On December 12, 1955 defendant township sold certain premises to plaintiff at a public tax sale for taxes due for the years 1952, 1953 and 1954, for the sum of $1,987.94, which included a premium of $1,555; and thereafter plaintiff paid subsequent taxes amounting to $595.53. The premises sold were described on the tax duplicate and in the certificate as "595 acres of brushland at Warren Grove adjoining Burlington and Ocean County lines," assessed to Le Claire Nursery.
By stipulation it develops that the lands assessed and covered by the certificate were conveyed to the United States of America in 1949, and have been so owned ever since. The unpaid taxes for which the premises were sold were for years after 1949.
Plaintiff seeks the return of moneys paid at the tax sale and for subsequent years' taxes, with interest, upon the basis that the lands were not assessable and the tax sale
was thereby void. Defendant contends that at the tax sale no warranties of title were expressed or implied, and that in the absence of fraud a purchaser is without remedy against the municipality at either law or in equity.
Plaintiff relies upon R.S. 54:5-43, which reads as follows:
"If the assessment itself is valid and the tax, assessment or other municipal charge, or any part thereof, is justly due, no sale shall be set aside, except on condition that the amount due shall be paid to the municipality for the use of the holder of the certificate of sale by the person applying to set it aside. If the sale shall be set aside the municipality shall refund to the purchaser the price paid by him on the sale, with lawful interest, upon his assigning to the municipality the certificate of sale and all his interest in the tax, assessment or other charges and in the municipal lien therefor, and the municipality may readvertise and sell if the municipal lien remains in force."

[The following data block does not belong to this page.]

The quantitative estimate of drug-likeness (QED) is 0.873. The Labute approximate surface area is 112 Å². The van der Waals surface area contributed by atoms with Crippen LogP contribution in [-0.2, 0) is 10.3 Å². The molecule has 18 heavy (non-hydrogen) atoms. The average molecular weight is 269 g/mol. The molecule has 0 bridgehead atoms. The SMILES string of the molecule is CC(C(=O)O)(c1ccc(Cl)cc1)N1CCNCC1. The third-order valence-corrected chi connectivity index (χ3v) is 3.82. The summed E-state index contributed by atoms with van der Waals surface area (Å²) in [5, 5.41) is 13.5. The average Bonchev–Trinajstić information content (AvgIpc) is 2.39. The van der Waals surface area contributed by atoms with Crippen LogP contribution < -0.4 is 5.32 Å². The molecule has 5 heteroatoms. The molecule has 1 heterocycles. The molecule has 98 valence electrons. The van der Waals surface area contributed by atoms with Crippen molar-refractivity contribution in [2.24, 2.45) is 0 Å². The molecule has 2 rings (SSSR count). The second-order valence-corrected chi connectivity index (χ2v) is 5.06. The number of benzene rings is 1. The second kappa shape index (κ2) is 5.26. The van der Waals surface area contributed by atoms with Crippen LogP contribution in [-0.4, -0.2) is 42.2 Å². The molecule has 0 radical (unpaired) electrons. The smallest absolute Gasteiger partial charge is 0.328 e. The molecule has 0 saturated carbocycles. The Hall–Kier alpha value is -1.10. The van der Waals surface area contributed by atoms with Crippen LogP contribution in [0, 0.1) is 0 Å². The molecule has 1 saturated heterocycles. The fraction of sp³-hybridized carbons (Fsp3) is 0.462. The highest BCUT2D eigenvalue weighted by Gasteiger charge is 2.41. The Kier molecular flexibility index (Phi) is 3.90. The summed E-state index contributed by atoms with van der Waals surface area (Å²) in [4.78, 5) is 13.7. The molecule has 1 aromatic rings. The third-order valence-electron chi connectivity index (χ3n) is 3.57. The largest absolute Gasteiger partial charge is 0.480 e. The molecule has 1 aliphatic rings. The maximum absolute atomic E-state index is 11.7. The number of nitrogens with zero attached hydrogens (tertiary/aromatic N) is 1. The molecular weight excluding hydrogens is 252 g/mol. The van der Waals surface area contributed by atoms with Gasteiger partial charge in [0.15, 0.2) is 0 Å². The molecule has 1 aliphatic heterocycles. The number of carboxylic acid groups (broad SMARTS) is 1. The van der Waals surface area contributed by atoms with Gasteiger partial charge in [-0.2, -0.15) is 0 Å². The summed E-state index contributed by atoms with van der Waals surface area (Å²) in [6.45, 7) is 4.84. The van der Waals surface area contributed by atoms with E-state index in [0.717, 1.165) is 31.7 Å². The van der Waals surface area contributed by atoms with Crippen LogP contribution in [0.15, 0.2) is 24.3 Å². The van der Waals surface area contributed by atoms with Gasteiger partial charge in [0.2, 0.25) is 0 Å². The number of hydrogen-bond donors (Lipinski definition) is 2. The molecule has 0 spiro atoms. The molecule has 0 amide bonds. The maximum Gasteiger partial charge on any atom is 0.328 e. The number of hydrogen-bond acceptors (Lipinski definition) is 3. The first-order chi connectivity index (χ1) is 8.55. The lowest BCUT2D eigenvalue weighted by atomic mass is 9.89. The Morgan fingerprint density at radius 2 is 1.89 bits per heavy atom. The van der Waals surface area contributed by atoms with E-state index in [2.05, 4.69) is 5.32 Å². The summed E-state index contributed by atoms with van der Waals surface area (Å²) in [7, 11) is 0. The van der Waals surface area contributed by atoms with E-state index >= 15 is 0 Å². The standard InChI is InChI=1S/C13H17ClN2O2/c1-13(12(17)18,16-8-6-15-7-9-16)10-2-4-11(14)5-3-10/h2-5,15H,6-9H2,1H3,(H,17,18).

Defendant relies upon the case of Manor Real Estate & Trust Co. v. City of Linden , 8 N.J. Super. 114 (App. Div. 1950), which involved the assignment of two tax liens covering property which had after the tax sale been sold to the State of New Jersey and suit was to recover the monies paid for the assignments. There Judge Colie said, at pages 116-117:
"There was neither a mutual mistake of fact nor a breach of an implied warranty, merely a failure to appreciate the legal effect of the assignments. The general rule is that the holder of a tax certificate may not be reimbursed by the taxing authority in the absence of statute giving that right. In Casselbury v. Inhabitants of Township of Piscataway , 43 N.J.L. 353 (Sup. Ct. 1881), it was held in a case in which there was illegality in the method of procedure that the municipality was under no obligation to refund the purchase money because the tax title failed. In Tooker v. Roe , 44 N.J.L. 591 (Sup. Ct. 1882), a case in all essentials comparable to the present one, the court said: '"Purchasers frequently accept deeds by which no title is conveyed, under a misapprehension of the law. When there is no mistake or misrepresentation as to the facts, and no fraud and no warranty of title, they have no redress at law or in equity."'
Rights and liabilities under tax sale proceedings rest upon the statute. Nelson v. Naumowicz , 1 N.J. 300 (Sup. Ct. 1949). The plaintiff misconceives the nature of the assignments which it purchased.
The instruments purported to assign just what the municipality bought in 1932 and 1933 and no more. We think the language in Cook v. Weigley , 67 N.J. Eq. 716, at page 721 (E. & A. 1904), as there applied to a deed with no covenant of title is applicable to the assignments in this case. We quote: 'the purchaser who has received no covenants which cover a defect or encumbrance, can neither retain the purchase money nor recover it back if already paid. Unless ...